Serhiy Velichansky has worked with Ukrainian veterans, processing trauma they sustained fighting Russian-backed forces through improv comedy techniques.
Now, he plans to pick up a rifle himself and fight alongside them if the Russian forces encircling Ukraine push deeper into the country.
“I understood that if, God forbid, something began, I wouldn’t be able to sit with my arms folded,” said Velichansky, a Kyiv native.
At 50, however, Velichansky is not a prime candidate for frontline duty. Instead, he is one of many Ukrainian civilians flocking to join a new military branch: the Territorial Defense Force.
The idea is to harness well-trained civilian reservists around the country, led by professional soldiers, to help combat Russia’s 21st-century aggression — ranging from direct military attacks to clandestine missions to sow cultural discord, sabotage infrastructure and take over local governments.
So while Ukraine’s armed forces must face the possibility of a more traditional war — Moscow has 130,000 troops along the border that U.S. officials on Friday warned may launch a ground invasion within days — an organized Territorial Defense can help them also respond to more clandestine and diffuse assaults, dubbed “hybrid warfare” in modern military parlance.
“We needed a new system with a new philosophy,” said Victor Kevlyuk, an expert with the Center for Defense Strategy think tank and a former colonel who participated in inspections of Territorial Defense units.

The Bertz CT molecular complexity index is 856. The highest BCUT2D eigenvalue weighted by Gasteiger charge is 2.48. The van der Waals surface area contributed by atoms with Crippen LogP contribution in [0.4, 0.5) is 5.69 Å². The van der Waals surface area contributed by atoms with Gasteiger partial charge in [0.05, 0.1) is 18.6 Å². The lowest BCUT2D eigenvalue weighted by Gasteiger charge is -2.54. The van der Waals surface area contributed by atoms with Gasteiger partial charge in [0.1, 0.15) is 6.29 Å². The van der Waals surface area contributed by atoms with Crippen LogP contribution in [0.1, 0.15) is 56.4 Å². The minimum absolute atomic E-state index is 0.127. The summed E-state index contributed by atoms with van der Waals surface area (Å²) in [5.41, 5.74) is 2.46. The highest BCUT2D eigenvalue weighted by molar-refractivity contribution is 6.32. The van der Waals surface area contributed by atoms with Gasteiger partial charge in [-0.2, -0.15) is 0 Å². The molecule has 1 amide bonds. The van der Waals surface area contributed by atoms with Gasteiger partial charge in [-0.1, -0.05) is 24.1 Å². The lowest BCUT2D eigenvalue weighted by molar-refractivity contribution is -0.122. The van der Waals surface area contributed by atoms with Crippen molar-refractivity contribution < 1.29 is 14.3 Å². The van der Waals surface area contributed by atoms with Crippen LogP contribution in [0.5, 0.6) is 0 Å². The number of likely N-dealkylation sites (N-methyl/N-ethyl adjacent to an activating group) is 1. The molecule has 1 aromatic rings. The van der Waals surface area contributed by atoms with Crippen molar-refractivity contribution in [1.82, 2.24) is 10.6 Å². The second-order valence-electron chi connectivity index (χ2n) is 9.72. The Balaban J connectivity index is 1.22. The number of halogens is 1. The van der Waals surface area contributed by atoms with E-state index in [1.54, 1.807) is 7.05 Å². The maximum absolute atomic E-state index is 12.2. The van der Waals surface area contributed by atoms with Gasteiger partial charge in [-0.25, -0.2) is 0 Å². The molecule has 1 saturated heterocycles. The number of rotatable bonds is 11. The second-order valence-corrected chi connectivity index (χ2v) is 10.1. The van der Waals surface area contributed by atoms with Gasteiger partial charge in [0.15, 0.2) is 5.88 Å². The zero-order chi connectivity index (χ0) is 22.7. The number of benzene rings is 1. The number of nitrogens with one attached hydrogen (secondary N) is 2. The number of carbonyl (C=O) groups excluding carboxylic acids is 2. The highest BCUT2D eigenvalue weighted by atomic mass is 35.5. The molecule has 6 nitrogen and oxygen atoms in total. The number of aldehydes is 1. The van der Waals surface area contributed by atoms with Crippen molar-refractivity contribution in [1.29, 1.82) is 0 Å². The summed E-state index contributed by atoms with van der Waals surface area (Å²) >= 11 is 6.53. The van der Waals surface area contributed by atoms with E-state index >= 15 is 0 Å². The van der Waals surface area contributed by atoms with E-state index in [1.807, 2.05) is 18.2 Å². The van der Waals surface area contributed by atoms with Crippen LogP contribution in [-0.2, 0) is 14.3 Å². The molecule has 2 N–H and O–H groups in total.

Yet creating a new, fully-staffed military branch is a tall order. Many recruitment offices are currently overwhelmed, buried under piles of paperwork.
The biggest shortage, said Anton Holoborodko, who commands a unit of reservists in Kyiv, is “hours in the day.”
On January 1, Ukraine passed a law making its Territorial Defense Force a separate military branch.
Previously, the force — conceived in the early 2000s and first put together in 2014 — answered to the ground forces command and consisted of retired military members divided into units resembling volunteer battalions. Their job was simply to defend the rear.
But now, with the expectation that Russia may be looking to infiltrate cities mentally and physically in parallel with its massive troop build-up, Ukraine wanted to codify its civilian force.
The goal is to form a core of 10,000 military professionals by March, Defense Minister Oleksii Reznikov said at a recent briefing. Initially, that core was expected to lead 130,000 civilian reservists. But on Friday, as the threat of war appeared increasingly imminent, Ukraine’s commander in chief said the force was now seeking 1.5 to 2 million citizens willing to defend their homes, families and country.